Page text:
Saturday, September 23, 2006

How to Start Your Small Business: It's Easier Than You Think!

Starting your own business will be an emotional adventure with many rewards. However, you need to be prepared and you should understand essential factors. If you are not familiar with the process of starting a new business, we recommend with the following steps:

A Business Plan:

A plan defines your business with precision, identifies your goals, and serves as the curriculum of your company. There are certain elements that interrogate into a business plan. For example: the purpose of your business, description, demographics, competition, operational procedures, personnel, insurances, financial information, loan solicitation, balance point analysis, and profit projection models. The United States Small Business Administration (SBA) offers help to edit your business plan online.

Determine Your Type of Business

One of the first decisions that you must make as a business owner is how to build your company's infrastructure. This decision will have long range implications, so we recommend to you, dear reader, to consult with an accountant and a corporate lawyer. They will help you pick the type of business most beneficial for you.

Sole Ownership

The great majority of small businesses are started with only one owner. These companies are in the hands of one person who normally is responsible for day-to-day operations.

Pros: Sole ownership is the simplest and cheapest way to possess and organize a business venture. You will have total control; possess all the profits generated by your business. The profits will directly flow towards the declarations of personal taxes. If you desire, it will be easy to dissolve your business.

Cons: You will be responsible to cover all your costs. You will have the legal obligation to pay all debts incurred. You will put at risk all personal and business valuables. You can be at a disadvantage in gathering funds. More times than not you will be limited to using your personal savings or making individual loans.


In a partnership, two or more people share the ownership of only one business. The law does not distinguish between the business entity and it's owners.

Pros: The business venture will be easier to establish. However, it is necessary to invest time in the establishment of a contract between the owners of the business. It is also easier to gather funding. The profits flow directly to the tax declarations of each of the partners.

Cons: All partners are individually and collectively responsible for the actions of the other partners within the entity. All profits should be shared by other partners. All decisions are made by the collective partnership; there will be the probability of disagreement with the day to day operation of the business. In fact, count on it.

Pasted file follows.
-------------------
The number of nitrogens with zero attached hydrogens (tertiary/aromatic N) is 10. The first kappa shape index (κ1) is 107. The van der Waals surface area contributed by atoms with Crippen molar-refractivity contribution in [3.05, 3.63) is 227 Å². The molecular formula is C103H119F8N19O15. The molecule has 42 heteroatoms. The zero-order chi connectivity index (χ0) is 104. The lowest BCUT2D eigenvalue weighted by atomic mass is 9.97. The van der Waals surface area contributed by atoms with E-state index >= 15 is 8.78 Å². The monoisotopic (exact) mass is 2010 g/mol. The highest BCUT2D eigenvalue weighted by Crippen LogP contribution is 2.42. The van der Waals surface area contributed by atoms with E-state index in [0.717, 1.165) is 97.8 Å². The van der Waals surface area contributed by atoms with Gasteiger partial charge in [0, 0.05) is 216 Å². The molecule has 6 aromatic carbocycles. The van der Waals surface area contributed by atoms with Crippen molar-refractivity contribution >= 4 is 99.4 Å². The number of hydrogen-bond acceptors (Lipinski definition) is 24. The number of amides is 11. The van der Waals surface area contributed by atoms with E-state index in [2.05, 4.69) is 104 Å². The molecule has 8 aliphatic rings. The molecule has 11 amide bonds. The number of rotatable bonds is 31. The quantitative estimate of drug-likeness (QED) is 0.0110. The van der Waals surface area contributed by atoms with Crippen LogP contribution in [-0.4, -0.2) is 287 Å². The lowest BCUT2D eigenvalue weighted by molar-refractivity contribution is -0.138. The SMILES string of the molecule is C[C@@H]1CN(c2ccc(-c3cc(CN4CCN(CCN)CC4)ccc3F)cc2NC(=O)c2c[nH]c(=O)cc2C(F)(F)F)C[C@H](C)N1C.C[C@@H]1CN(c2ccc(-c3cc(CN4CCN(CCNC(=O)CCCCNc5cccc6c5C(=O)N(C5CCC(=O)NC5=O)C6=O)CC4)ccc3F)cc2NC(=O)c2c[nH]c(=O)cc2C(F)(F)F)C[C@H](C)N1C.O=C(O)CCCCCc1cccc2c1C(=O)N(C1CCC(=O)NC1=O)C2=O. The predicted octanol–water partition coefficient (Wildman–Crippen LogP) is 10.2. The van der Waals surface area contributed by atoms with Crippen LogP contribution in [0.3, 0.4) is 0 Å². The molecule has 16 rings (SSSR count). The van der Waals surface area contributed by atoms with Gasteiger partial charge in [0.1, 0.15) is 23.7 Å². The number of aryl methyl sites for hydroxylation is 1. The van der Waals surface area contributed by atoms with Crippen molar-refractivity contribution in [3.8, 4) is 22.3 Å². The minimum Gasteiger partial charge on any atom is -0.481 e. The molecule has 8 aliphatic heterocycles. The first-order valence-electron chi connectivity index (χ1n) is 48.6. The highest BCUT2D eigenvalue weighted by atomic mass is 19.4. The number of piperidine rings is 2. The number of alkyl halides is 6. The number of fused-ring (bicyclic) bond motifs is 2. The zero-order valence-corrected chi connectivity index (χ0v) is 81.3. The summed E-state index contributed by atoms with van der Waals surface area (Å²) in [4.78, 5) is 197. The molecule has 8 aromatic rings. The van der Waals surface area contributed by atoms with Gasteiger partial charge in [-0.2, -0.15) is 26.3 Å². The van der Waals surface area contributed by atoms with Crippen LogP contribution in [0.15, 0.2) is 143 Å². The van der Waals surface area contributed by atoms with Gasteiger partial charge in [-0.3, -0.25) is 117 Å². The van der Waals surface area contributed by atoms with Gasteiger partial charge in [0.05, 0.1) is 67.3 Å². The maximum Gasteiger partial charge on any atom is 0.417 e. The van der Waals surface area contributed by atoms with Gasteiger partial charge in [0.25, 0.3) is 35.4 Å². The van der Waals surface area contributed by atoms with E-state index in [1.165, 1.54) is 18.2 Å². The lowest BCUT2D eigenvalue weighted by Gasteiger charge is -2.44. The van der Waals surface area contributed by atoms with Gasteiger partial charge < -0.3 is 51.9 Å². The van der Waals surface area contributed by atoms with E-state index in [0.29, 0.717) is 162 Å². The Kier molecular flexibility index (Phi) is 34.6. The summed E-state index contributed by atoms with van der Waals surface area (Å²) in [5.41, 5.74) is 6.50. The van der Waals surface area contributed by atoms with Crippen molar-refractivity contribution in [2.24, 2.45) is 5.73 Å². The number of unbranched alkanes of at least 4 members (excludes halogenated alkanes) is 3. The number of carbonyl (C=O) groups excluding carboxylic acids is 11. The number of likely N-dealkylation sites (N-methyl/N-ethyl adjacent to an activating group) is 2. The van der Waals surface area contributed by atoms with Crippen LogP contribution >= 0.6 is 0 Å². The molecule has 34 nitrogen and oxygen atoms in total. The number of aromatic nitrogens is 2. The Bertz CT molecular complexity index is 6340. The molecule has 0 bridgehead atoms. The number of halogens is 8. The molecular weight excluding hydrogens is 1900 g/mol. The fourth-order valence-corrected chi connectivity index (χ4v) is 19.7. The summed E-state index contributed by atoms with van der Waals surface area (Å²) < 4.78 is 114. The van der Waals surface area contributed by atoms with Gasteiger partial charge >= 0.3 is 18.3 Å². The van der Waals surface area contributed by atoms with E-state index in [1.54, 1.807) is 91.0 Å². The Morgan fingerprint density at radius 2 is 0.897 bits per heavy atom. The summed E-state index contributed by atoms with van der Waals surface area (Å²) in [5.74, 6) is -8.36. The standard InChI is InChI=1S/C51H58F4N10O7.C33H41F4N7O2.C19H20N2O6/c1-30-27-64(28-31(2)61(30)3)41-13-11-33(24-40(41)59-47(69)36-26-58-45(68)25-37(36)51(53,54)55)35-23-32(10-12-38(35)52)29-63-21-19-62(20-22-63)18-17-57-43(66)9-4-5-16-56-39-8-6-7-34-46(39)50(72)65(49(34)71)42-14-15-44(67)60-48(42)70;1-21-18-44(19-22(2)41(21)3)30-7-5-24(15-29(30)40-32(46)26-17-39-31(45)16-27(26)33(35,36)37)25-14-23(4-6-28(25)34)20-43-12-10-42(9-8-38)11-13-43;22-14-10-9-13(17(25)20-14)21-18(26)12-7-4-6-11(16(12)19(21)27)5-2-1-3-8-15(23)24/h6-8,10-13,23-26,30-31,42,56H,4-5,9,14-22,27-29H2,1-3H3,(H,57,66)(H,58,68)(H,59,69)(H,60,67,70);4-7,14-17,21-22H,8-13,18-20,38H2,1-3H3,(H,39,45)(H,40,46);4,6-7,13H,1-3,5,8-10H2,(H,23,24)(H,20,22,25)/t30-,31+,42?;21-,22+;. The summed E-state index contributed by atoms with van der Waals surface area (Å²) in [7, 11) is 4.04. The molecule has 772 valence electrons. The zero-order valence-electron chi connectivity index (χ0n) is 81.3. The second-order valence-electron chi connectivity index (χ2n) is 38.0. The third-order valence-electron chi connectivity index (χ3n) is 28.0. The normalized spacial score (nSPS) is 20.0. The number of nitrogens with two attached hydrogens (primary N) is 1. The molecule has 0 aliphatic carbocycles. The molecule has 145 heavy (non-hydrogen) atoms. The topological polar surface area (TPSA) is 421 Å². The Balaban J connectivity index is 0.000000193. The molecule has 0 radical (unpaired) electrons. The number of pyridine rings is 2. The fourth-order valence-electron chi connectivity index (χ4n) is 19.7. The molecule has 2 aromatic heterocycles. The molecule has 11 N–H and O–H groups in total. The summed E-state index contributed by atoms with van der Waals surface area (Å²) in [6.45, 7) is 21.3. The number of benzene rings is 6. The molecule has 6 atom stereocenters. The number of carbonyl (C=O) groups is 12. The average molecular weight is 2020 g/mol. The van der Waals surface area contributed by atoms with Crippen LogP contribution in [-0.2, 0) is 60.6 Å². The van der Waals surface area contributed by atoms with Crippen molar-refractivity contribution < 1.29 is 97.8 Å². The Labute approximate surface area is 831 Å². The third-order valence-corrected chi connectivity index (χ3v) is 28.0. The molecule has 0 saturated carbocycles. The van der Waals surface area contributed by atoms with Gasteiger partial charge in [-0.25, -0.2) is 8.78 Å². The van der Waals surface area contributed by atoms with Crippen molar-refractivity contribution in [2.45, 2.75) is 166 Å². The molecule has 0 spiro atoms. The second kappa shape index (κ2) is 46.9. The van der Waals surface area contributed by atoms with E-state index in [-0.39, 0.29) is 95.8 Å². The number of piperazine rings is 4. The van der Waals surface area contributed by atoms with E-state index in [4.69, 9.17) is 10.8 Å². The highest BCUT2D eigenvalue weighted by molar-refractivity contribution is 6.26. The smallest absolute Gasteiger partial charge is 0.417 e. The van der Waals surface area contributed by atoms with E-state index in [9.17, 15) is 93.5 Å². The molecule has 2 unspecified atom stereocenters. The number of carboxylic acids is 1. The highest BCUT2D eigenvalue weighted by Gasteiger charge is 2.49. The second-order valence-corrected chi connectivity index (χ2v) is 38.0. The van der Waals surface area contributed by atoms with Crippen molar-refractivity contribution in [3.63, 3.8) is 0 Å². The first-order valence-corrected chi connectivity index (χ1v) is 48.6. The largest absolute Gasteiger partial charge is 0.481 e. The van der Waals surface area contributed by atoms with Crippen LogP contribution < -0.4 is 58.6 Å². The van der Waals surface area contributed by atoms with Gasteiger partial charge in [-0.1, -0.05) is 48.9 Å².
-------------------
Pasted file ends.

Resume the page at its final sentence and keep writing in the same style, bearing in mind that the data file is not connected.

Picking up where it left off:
There are different types of partnerships to be considered. They are: General Partnerships, Limited Partnership, Limited Liability Partnership (LLP) and Joint Ventures.


A corporation is regulated by the laws of the state in which it's home office resides. It is considered a non-human entity, separate and apart from it's owners. In this business model, the corporations are called shareholders. There must be one shareholder. However, there is no upper limit in how many shareholders own the corporation.

Pros: The shareholders have a limited responsibility with respect of debts incurred and judgments made against the corporation. The shareholders are only responsible for their stock investments of the company. Shareholders can create more capital through the sale of their stocks.

Cons: It requires more time and finances compared with the other business models discussed. Corporations are supervised and subject to the entity's established norms. The incorporation of a company can be subject to the increase of tax debt to local, state, and federal government agencies.

There are different types of corporations to be considered. They are: Subchapter S-Corporation, Subchapter C-Corporation and Limited Liability Company (LLC).

Registering Your Business Name

Before you start a business, you should decide what your venture will be called? The name of your business is one of its most important assets. You should register the name to prevent it's accidental use by another entity. You may have to file for trademark protection at the state and federal level, if appropriate. Click here for more details.

Minority Ownership

Your chances of a successful start and development of your small business are increased if you are a member of a minority. More so for a Hispanic small business owner. Contact SCORE at (800) 643-0245 or visit their website to take advantage of their small business counselor/advisor programs. SCORE also offers seminars and workshops focused on starting small businesses and maintaining it within your county

For more information, click here or visit your nearest Small Business Development Center.

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